3. The Pass Over Lamb (Exodus 12:1-36) whose blood was a sign to God to pass over the houses of Israel and not destroy them - depicts the blood of Jesus which was shed for our protection when God comes to destroy this world
  4. The feasts of Israel which pointed to various aspects of Jesus life and ministry. 
  5. The daily sacrifices instituted under the law - depicting the death of Jesus for sin. (Hebrews 10:8-12)
  6. Joshua and the conquest of Canaan - who depicts the return of Jesus in triumph at the end of this age. Note: The books of Joshua and Revelation should be considered in conjunction. There are many parallels.
  7. The Judges who delivered Israel from their troubles - who depict the deliverance provided by Jesus.
  8. Boas, the redeemer kinsman - is a type of the relationship we have with Jesus who has redeemed us from death and sin.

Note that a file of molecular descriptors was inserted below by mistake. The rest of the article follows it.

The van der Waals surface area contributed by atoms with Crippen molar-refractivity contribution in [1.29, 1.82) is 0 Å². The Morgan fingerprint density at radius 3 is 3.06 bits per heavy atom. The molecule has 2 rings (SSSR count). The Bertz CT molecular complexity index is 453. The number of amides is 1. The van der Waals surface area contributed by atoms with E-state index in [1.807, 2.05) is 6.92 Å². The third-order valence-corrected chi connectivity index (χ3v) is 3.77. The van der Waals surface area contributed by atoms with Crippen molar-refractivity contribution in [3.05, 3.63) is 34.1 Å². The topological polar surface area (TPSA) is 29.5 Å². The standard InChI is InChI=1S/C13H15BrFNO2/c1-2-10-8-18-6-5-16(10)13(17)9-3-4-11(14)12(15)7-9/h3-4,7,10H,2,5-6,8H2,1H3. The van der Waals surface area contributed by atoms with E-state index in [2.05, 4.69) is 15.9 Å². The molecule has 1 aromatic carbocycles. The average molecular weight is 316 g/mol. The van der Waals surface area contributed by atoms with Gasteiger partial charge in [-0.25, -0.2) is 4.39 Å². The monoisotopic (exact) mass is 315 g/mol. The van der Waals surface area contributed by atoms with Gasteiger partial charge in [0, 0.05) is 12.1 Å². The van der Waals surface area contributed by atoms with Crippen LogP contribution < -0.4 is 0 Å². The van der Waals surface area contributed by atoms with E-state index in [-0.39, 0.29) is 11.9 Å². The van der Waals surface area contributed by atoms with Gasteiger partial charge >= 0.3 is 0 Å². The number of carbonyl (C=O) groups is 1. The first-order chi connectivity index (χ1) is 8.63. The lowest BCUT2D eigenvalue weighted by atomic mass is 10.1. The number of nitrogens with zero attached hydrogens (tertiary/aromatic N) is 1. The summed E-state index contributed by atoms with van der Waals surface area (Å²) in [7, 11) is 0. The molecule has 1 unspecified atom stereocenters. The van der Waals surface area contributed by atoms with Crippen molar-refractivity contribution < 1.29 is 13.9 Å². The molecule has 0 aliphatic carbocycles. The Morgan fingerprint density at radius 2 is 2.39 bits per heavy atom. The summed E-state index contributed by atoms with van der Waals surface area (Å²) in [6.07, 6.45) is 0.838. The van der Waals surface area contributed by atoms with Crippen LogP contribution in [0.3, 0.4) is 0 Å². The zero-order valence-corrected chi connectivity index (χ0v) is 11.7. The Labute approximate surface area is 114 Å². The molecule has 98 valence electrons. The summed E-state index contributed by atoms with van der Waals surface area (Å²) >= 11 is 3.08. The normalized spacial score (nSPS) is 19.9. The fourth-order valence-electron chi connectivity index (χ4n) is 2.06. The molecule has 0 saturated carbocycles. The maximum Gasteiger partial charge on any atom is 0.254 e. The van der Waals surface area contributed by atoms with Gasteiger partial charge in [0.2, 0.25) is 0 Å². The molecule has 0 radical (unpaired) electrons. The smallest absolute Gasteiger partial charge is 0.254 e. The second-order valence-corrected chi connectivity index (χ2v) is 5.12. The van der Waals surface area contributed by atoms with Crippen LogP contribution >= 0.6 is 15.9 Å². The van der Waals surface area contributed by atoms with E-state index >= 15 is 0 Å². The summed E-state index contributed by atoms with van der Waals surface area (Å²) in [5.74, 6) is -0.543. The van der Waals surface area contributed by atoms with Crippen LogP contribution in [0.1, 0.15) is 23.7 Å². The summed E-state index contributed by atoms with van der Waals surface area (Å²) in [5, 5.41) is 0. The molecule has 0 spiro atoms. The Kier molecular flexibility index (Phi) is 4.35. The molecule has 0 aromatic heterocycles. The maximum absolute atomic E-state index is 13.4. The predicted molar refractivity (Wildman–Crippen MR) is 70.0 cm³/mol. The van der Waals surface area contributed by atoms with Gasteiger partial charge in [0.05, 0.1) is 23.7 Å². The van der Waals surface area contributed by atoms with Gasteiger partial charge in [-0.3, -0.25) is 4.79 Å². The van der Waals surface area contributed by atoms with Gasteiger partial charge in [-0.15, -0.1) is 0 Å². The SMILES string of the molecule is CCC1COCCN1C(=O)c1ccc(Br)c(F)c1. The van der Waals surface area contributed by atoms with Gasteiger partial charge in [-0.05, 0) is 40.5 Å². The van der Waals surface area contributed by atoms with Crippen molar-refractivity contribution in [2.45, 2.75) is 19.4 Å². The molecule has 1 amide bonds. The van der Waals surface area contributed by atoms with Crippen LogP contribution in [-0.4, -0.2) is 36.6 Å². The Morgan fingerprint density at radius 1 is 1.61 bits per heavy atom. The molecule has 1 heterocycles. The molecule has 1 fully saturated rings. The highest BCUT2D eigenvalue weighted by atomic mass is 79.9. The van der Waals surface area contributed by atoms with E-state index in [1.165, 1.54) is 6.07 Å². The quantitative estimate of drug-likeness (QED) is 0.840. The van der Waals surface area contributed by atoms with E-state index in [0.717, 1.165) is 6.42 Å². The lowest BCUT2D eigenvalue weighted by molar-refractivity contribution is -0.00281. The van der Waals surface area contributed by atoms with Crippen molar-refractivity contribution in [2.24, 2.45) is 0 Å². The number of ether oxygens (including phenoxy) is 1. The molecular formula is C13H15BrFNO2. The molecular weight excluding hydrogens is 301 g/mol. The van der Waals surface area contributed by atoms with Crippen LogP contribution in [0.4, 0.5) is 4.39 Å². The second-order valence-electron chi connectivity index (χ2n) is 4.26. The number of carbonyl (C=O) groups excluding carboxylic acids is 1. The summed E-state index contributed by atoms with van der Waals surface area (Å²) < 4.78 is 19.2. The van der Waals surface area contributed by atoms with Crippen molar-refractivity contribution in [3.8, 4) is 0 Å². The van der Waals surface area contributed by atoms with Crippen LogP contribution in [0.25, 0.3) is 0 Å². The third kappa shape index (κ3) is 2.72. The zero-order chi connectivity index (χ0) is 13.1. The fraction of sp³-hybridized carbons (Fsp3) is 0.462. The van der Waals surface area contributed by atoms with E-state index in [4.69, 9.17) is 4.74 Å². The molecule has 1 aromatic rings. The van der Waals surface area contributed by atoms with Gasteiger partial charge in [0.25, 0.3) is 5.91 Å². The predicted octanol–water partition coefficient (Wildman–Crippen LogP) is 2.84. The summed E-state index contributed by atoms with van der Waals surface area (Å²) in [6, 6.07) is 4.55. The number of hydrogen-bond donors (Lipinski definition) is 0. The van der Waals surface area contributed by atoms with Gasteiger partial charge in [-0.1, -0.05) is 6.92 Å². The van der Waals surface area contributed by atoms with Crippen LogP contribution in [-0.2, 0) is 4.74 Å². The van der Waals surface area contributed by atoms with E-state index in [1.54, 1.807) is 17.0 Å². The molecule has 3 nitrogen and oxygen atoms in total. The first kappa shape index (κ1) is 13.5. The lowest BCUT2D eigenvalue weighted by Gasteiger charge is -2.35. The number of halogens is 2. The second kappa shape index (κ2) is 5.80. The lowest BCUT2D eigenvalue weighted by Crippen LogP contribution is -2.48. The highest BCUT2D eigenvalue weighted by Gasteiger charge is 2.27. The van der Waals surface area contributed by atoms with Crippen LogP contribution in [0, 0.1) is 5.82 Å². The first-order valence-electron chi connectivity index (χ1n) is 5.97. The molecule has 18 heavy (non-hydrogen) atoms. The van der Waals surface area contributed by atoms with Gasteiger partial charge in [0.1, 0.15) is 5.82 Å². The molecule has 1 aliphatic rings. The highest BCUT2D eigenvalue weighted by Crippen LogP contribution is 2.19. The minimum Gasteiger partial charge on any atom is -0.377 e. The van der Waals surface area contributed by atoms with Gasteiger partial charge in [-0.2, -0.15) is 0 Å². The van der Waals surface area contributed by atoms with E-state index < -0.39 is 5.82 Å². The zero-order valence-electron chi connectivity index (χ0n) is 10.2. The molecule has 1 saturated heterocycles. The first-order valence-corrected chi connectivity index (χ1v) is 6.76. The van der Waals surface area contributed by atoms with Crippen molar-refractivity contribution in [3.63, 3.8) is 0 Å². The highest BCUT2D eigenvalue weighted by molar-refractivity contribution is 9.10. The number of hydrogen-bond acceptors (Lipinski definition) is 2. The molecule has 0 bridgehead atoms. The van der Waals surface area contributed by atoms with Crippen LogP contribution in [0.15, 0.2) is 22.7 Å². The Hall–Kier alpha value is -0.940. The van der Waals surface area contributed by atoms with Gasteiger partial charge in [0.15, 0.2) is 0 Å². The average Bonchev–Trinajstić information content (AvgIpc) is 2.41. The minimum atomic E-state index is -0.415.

9. David and the other "good" kings of Israel and Judah - who depict the glory of Jesus as King of all the world.
  10. Esther, the intercessor - who is a type of Jesus who intercedes for us before His Father in Heaven. (Hebrews 7:25) and also a type of the Church and its relationship between the world and Jesus as we act as God's "Royal Priesthood" (1 Peter 2:9) interceding for Adam's fallen race. 
  11. Elijah - who is a type of the ascended Christ.
These are but a few examples of the hidden types in the Bible. Time does not permit us to explore them all, nor to consider the types which point to others apart from Jesus.

Created: 23 - Jan - 1997.
Last modified: 18 - Sept - 1998.
Copyright © 1998, Graham Brodie.

Maintainer: Graham Brodie, Email